Secrets and Benefits of a Cat's Purr

Anyone who owns or has owned a cat will tell you that a cat's purr is one of the most comforting sounds you will ever hear. Indeed, feeling the chest breathe in and out rhythmically and hearing the sound of pure contentment has brought many smiles to people's faces over the years. While proud cat owners know that a purr is a sign of pleasure in cats, many people don't understand that a cat's purr is so much more than a symbol of happiness. It serves multiple purposes. Some research even suggests that the purr of a cat can benefit both the animal and the owner.

First, it's essential to know what a cat's purr is. When a cat purrs, it uses both the larynx and the diaphragm. The muscles in the larynx and diaphragm vibrate quickly (around 20-30 times per second). When the cat breathes in outside air, it passes over these vibrating muscles and generates the purring sound that we all know and love. While we listen to the purrs of domestic cats the most, the reality is that most felines can purr. A cat's purr does not always mean contentment, though.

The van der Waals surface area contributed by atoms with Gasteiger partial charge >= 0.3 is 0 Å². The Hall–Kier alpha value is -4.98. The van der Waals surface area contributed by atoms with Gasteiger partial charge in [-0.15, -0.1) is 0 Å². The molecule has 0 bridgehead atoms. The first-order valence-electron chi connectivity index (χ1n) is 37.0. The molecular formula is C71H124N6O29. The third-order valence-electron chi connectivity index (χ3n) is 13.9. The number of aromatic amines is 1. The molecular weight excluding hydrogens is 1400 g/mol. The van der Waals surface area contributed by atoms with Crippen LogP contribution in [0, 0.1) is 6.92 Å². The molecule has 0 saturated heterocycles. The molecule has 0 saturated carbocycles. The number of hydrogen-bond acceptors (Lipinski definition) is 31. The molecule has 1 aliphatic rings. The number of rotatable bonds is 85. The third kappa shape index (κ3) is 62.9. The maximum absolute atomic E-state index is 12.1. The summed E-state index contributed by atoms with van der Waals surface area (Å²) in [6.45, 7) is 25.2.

Cats can purr when they are sick or injured. It can also signal anxiety. Some cats persistently purr when at the veterinarian's office as a mechanism of coping with what is happening. Mother cats also purr to create a connection with their offspring. In short, cat purring serves multiple purposes that are not necessarily just contentment. If you have a cat that seems to be purring incessantly, you may wish to have he or she looked at to ensure nothing is wrong. Scientists also theorize that a cat's purr has healing qualities as well. The frequency of a cat's purr is between 25Hz and 150Hz, which scientists theorize can promote the healing of bones and muscles.